“I can lift a boy up,” she said.
Al Haddad is one of 12 women who train as competitive weight lifters in the United Arab Emirates, combating the stigma of lifting as a “man’s sport” in the Arab country, whose local population — despite the presence of bikini-clad foreigners for decades — holds to its conservative Muslim tradition.
Weight lifting is often confused with bodybuilding in the Emirates and women who take part are often seen as masculine, or lesbian, which is a crime in the U.A.E.
In the summer, Khadija Mohammed, 17, became the first female Emirati lifter to make the Olympics.
More conservative Emiratis say the sport “should be for a man, that your body will be changed,” said Faisal al-Hammadi, the secretary-general for the U.A.E. Weightlifting Federation.
Female lifters say they are told that the sport will make them unattractive to male suitors; marriage is still considered the most important event in a young Emirati woman’s life.
“A lot of women say, ‘Wow, look at her body,’ ” Al Haddad said. “They ask me how to get lean, and when I say I weight lift, they get scared. But it’s the 21st century now. I don’t want to get married until I make the Olympics.”
Her sinewy frame is a testament to the grueling daily training sessions that include clean-and-jerk and snatch lifts or core and strength training.
Weight lifting remains the only women’s national team of the six nations of the Gulf Cooperation Council, which includes Saudi Arabia, Kuwait, Oman, Qatar, Bahrain and the United Arab Emirates.
“We tried to make a team with other countries like Kuwait and Bahrain, but they also faced that negativity,” al-Hammadi said.
The U.A.E. allowed women to weightlift starting in 2000. In 2008, it separated the bodybuilding and weight lifting federations, lessening the decidedly unfeminine imagery attached to lifting compared with that of bodybuilding’s hulking muscles and popping veins.
With support from the Dubai Sports Council, the federation has put an emphasis on the sport, recruiting athletes who would not gravitate toward lifting.
In 2009, it brought in a new head coach, Najwan El Zawawi, an Egyptian who competed for her home country at the Sydney Olympics in 2000.
Last year, the International Weightlifting Federation lifted a competition ban on head scarves, effectively opening the sport to female Muslim athletes.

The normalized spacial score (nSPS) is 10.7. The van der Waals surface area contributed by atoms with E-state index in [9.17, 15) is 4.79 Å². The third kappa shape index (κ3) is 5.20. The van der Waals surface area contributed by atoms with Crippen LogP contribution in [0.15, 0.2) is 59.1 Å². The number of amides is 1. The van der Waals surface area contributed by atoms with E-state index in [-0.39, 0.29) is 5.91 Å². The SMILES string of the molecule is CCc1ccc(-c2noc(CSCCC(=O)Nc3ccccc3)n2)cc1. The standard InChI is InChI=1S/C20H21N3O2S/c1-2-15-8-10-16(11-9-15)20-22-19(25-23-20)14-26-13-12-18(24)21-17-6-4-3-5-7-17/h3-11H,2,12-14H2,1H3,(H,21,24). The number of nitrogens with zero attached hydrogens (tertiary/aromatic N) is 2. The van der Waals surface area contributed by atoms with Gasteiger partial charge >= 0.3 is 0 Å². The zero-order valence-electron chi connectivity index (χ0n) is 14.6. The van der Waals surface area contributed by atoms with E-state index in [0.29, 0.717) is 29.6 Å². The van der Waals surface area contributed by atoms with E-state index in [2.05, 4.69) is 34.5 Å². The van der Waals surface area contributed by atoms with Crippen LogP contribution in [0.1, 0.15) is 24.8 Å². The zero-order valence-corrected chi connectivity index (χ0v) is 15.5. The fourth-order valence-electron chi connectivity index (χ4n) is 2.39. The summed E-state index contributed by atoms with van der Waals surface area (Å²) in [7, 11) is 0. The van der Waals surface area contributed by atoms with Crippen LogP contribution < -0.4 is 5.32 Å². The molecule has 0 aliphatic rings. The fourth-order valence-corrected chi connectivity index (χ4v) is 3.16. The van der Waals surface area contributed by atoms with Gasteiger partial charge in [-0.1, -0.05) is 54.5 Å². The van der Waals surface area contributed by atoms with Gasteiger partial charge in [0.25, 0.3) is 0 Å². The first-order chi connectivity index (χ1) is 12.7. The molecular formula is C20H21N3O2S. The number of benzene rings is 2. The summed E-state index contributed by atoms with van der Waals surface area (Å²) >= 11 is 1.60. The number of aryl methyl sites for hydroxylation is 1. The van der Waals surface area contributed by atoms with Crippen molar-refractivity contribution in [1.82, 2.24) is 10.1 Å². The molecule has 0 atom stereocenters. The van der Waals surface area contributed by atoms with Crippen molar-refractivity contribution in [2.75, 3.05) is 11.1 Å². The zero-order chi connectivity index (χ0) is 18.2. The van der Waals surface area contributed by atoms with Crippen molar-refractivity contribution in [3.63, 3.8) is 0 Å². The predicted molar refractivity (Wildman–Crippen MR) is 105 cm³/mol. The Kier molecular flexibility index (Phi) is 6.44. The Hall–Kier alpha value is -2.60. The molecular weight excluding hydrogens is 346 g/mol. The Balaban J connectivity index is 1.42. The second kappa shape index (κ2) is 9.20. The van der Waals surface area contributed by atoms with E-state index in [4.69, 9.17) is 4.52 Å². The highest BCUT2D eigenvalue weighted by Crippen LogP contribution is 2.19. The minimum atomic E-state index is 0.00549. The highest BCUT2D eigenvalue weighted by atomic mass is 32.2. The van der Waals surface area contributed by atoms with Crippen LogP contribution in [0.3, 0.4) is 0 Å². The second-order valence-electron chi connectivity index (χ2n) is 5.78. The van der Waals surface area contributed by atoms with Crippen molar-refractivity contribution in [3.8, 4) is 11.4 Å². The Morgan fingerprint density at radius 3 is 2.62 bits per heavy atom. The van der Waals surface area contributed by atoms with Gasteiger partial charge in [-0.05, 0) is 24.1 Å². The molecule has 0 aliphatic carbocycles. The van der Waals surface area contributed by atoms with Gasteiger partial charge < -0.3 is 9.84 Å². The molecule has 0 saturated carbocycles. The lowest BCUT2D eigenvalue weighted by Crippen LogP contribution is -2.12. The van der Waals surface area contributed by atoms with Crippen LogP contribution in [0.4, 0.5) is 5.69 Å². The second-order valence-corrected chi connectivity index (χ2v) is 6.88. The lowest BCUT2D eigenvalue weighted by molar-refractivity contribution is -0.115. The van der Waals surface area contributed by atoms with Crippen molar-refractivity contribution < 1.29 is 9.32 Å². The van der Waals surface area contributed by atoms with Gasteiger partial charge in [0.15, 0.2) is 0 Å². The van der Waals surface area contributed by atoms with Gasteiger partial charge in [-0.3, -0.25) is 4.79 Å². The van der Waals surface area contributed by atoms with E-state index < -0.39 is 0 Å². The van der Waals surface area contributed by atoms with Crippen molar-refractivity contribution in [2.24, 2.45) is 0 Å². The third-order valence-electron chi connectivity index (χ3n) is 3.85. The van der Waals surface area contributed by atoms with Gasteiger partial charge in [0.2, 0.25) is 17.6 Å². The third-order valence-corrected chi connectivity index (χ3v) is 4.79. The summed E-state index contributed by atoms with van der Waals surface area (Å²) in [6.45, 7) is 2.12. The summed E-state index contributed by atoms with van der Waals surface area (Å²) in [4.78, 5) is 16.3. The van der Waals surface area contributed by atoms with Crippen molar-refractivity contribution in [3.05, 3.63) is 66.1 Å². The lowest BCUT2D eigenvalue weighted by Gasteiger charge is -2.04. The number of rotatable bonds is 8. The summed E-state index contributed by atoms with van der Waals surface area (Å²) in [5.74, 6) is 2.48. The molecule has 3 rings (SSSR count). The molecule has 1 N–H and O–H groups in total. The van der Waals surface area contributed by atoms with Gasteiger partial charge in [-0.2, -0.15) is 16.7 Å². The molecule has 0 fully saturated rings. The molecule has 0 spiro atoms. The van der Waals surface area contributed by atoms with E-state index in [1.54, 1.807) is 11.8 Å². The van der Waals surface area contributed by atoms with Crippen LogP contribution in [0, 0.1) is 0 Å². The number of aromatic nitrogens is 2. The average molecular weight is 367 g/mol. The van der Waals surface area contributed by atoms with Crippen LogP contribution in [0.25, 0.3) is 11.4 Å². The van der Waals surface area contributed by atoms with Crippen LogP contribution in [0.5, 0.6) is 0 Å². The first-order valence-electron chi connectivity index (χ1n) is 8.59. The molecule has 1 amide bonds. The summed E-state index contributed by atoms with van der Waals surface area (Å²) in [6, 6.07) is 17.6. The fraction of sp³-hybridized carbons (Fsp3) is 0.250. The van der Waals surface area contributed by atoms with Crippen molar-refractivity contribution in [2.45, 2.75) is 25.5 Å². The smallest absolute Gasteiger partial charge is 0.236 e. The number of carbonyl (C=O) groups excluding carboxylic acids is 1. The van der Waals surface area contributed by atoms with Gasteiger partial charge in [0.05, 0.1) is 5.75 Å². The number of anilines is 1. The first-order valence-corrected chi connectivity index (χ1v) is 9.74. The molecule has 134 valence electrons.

In April, the U.A.E. sent a team to the Asian Weightlifting Championships in Pyeongtaek, South Korea, the first time they had competed internationally.
The group performance there was good enough to win Mohammed a berth to the London Olympics, effectively placing the Emiratis on the sport’s global map.
But the program is still badly underfinanced, and stigma against the female athletes is rampant.
“Our resources are less than other countries with a female athlete culture, like Kazakhstan,” al-Hammadi said.
He hopes the Olympic hype will change things, like in 2005, when Dubai hosted the Asian Weightlifting Championship. It was the first time most Emirati women had heard of weight lifting.
“After that, they knew it was something they should join,” he said. “Friends, sisters joined the team together.”
It could help that the woman onstage, clean-and-jerking the dumbbell, is wearing a head scarf.
Al Haddad said of her sport, “Close friends are interested now.”
“People like us, when they see someone like them doing it, they can identify,” Al Haddad said. They realize that “you can still love and respect your beliefs,” but be an athlete.
Hopes are high that the women’s team will eventually catch the men, who lift in a different gym at Dubai’s sprawling Al Shabab Al Arabi Club, and who number more than 35.
At a recent workout, Al Haddad, in the company of a male trainer, wore full arm and leg compression skins under her shorts and a short-sleeve shirt with the word “beast” printed in bold across it, a concession to tradition.
Sweat running down her face, she chugged an amino acid drink supplement and said she pushed through the pain — and the negative comments — by thinking about four things: “Focus and breathe and stretch and Olympics.”